marijuana leavesWhen marijuana leaves look like this, it usually means too much fertilizer.

Fixing Marijuana Nutrients Deficiencies & Fertilizer Burn: Part Two

In the previous article in this series on fixing marijuana nutrients deficiencies and excesses, we saw how old school approaches to hydroponics nutrients problems haven’t worked well for marijuana growers.

The article explained that growers might misread cannabis plant problems in three fundamental ways:

* You might see marijuana plant problems caused by grow room environment and other cultivation factors, but the problems look like hydroponics nutrients problems…so the marijuana grower doesn’t look for other causes.

* There might really be nutrients deficiencies or excesses, but marijuana growers believe the problems are caused by hydroponics nutrients, when the nutrients problems could be symptoms of other problems in the marijuana growing situation.

* Marijuana growers try to fix nutrients problems by adding doses of individual elements, such as Epsom salts or Cal-Mag, but doing that often creates more problems.

This article series gives you the most effective tactics for fixing marijuana nutrients problems based on common scientific method (it’s also used by chefs) that involves changing individual conditions and materials, observing outcomes, and making adjustments if needed.

So here are the first steps in the process for fixing (what could be) marijuana nutrients problems:

  • Clean and calibrate  your pH/ppm meters to make sure they’re accurate. Note: Many hydroponics meters suck. Don’t be surprised if you need a new meter and/or new calibration fluids.  Also note: Some parts per million/total dissolved solids (TDS) meters can’t be calibrated. Check with the manufacturer.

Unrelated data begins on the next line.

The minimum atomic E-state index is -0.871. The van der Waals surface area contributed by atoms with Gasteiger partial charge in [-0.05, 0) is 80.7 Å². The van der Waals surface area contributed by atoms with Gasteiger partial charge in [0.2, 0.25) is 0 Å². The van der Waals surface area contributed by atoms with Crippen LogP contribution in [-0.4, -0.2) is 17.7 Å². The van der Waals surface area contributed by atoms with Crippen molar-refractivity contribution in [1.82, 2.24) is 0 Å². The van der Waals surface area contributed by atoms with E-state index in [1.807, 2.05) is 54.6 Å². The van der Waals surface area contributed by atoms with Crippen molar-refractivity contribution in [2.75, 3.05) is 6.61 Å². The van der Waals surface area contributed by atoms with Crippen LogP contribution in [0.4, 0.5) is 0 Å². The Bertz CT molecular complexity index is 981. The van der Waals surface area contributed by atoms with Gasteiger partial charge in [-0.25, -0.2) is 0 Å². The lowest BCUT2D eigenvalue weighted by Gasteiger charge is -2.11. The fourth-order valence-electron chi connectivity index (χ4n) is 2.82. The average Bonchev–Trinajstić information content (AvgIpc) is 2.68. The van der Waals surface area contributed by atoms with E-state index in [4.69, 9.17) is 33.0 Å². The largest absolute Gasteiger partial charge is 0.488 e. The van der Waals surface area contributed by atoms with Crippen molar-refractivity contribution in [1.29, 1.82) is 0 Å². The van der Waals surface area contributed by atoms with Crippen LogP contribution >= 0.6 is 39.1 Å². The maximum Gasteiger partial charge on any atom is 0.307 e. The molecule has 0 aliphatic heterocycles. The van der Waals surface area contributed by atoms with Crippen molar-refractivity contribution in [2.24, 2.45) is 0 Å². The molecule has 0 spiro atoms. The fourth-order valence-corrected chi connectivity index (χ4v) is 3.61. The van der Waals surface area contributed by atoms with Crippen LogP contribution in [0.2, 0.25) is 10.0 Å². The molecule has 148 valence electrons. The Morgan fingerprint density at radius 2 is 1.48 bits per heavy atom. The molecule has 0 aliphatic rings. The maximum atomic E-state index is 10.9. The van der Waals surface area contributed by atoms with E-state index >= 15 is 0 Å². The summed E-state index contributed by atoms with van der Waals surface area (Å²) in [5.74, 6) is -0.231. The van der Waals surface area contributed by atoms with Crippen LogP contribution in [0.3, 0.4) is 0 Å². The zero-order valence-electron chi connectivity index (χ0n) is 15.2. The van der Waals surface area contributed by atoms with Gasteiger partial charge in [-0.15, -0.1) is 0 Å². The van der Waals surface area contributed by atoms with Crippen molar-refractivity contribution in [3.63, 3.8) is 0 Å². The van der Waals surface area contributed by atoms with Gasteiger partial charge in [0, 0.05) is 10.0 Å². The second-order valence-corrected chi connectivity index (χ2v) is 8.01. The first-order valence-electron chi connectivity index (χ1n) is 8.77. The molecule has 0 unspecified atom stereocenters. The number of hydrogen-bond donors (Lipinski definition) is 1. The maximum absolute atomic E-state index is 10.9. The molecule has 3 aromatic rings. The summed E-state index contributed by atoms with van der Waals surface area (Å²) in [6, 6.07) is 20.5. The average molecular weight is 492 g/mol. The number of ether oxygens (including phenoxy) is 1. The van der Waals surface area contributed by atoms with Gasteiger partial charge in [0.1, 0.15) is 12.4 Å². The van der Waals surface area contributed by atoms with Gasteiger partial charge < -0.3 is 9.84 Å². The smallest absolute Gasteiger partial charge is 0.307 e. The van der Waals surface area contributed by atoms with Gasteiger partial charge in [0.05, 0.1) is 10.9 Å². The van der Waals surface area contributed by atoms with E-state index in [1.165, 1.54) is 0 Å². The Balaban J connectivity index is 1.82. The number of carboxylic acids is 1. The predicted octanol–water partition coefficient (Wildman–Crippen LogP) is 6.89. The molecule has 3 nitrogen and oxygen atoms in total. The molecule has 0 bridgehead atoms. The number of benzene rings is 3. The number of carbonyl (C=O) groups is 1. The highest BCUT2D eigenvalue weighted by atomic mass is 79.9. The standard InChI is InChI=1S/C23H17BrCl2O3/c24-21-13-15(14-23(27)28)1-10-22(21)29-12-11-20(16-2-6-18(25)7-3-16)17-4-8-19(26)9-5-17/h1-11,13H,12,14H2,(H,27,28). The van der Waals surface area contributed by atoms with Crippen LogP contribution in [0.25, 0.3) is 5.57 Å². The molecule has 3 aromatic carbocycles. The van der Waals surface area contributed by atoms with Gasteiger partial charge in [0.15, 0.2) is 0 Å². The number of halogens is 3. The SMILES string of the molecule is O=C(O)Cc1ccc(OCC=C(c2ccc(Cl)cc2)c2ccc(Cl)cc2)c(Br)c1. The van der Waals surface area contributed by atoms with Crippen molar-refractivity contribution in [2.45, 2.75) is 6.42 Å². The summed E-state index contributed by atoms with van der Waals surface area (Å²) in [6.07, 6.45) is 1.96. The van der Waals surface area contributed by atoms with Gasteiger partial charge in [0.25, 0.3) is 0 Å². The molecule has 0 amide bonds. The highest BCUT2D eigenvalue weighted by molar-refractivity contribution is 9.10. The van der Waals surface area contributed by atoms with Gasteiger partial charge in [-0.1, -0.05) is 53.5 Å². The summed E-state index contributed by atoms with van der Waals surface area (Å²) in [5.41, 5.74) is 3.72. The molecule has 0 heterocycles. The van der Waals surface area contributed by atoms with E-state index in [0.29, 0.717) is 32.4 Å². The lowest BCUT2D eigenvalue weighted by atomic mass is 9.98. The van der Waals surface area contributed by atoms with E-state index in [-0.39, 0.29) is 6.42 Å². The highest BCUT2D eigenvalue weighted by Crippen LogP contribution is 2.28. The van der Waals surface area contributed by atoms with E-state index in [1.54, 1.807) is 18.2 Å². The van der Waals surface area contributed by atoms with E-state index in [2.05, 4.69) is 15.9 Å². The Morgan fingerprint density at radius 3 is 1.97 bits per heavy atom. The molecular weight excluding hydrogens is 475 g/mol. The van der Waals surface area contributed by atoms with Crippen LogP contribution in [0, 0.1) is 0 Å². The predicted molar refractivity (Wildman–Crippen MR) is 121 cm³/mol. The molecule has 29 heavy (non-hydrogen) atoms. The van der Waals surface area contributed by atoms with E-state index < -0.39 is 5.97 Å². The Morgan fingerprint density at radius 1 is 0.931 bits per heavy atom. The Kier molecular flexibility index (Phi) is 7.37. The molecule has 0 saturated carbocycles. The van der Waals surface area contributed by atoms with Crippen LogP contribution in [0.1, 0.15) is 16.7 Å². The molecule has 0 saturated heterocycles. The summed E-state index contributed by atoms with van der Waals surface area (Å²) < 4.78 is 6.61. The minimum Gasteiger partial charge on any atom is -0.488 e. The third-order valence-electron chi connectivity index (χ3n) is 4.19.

• Change your water source. Tap water and well water often cause marijuana plant problems because they contain pollutants, chloramines or other contaminants, but even if you’re running reverse osmosis water, get RO water from somewhere else (some hydroponics grow stores sell RO water).
  • Mix a new batch of nutrients the same way you did previously, and run it for 2-5 days. If your marijuana plants improve rapidly, you could reasonably “assume” the water you used before was at least part of the problem.
  • If changing your water source doesn’t fix the problems, do another utility flush.
  • Get a completely different brand of hydroponics base nutrients…the highest quality brand and type of base nutrients you can afford. I recommend Advanced Nutrients pH Perfect Connoisseur or Sensi Bloom for bloom phase, and pH perfect Sensi Grow for veg phase.
  • Call Advanced Nutrients tech support and tell them the problems your marijuana plants have been having. Ask how to use their products, especially as regards parts per million and pH, and whether anyone has experienced plant problems like you’re experiencing when using their hydroponics nutrients.
  • When mixing the new brand of base nutrients, take an initial pH and ppm reading, and then another reading one hour after you mix the batch…before you run the nutrients into your plants.
  • Make sure pH and ppm are in the target range for your root zone media and plant growth stage. If you see a shift of more than .3 pH three hours after mixing, contact the hydroponics nutrients manufacturer. Unstable base nutrients are a pervasive problem in our marijuana growing industry.
  • Give your marijuana plants only the base nutrients for five days. Do not use any other nutrients products during this initial test phase with your new base nutrients.
  • Measure pH and ppm of your runoff water. Compare runoff water pH and ppm to the pH and ppm you fed your marijuana plants. If there are significant differences between entering nutrients water and runoff water, it’s a sign something isn’t right in your marijuana root zone. (Look for a future article on run-off pH and ppm issues).
  • Monitor your marijuana leaves. New growth should be medium green, with no tip burning, yellowing, other discolorations, wilting, or curling. Your marijuana plants should show increased growth rate and health.

The marijuana nutrients troubleshooting steps outlined today are preliminary fundamentals.

You’ll get follow-up steps in the next articles.

Keep careful records as you follow these steps.

By changing one factor at a time (such as changing water source, or brand of hydroponics base nutrients), you gradually confirm or eliminate that factor as being the cause of marijuana problems.

Be patient with yourself and your marijuana plants.

You’re dealing with a complex set of factors—with a lot that can go wrong—when you grow hydroponics marijuana.

The good news is that when you get it right, hydroponics marijuana growing is fun and very profitable.

, , , , , , , , ,